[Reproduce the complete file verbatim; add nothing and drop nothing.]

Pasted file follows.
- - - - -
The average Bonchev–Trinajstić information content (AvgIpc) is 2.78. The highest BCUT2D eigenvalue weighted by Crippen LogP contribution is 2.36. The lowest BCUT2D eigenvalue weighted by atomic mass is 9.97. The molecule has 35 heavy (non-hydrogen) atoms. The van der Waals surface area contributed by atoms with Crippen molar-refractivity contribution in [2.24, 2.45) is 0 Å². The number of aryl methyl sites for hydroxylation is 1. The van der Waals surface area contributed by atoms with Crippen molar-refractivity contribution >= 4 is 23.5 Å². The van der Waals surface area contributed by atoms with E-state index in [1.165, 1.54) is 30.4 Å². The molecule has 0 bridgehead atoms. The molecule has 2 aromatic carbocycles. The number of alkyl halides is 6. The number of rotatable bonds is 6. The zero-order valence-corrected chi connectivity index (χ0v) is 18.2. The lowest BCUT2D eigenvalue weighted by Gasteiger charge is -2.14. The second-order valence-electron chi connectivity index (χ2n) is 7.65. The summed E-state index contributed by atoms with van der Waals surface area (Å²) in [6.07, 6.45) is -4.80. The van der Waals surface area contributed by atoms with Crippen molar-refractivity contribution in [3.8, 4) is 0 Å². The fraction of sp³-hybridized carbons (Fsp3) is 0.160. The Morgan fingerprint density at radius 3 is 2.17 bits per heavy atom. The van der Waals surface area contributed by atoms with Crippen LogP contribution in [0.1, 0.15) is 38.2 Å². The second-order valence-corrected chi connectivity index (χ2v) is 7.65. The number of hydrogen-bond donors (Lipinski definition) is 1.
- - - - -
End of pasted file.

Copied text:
The average Bonchev–Trinajstić information content (AvgIpc) is 2.78. The highest BCUT2D eigenvalue weighted by Crippen LogP contribution is 2.36. The lowest BCUT2D eigenvalue weighted by atomic mass is 9.97. The molecule has 35 heavy (non-hydrogen) atoms. The van der Waals surface area contributed by atoms with Crippen molar-refractivity contribution in [2.24, 2.45) is 0 Å². The number of aryl methyl sites for hydroxylation is 1. The van der Waals surface area contributed by atoms with Crippen molar-refractivity contribution >= 4 is 23.5 Å². The van der Waals surface area contributed by atoms with E-state index in [1.165, 1.54) is 30.4 Å². The molecule has 0 bridgehead atoms. The molecule has 2 aromatic carbocycles. The number of alkyl halides is 6. The number of rotatable bonds is 6. The zero-order valence-corrected chi connectivity index (χ0v) is 18.2. The lowest BCUT2D eigenvalue weighted by Gasteiger charge is -2.14. The second-order valence-electron chi connectivity index (χ2n) is 7.65. The summed E-state index contributed by atoms with van der Waals surface area (Å²) in [6.07, 6.45) is -4.80. The van der Waals surface area contributed by atoms with Crippen molar-refractivity contribution in [3.8, 4) is 0 Å². The fraction of sp³-hybridized carbons (Fsp3) is 0.160. The Morgan fingerprint density at radius 3 is 2.17 bits per heavy atom. The van der Waals surface area contributed by atoms with Crippen LogP contribution in [0.1, 0.15) is 38.2 Å². The second-order valence-corrected chi connectivity index (χ2v) is 7.65. The number of hydrogen-bond donors (Lipinski definition) is 1.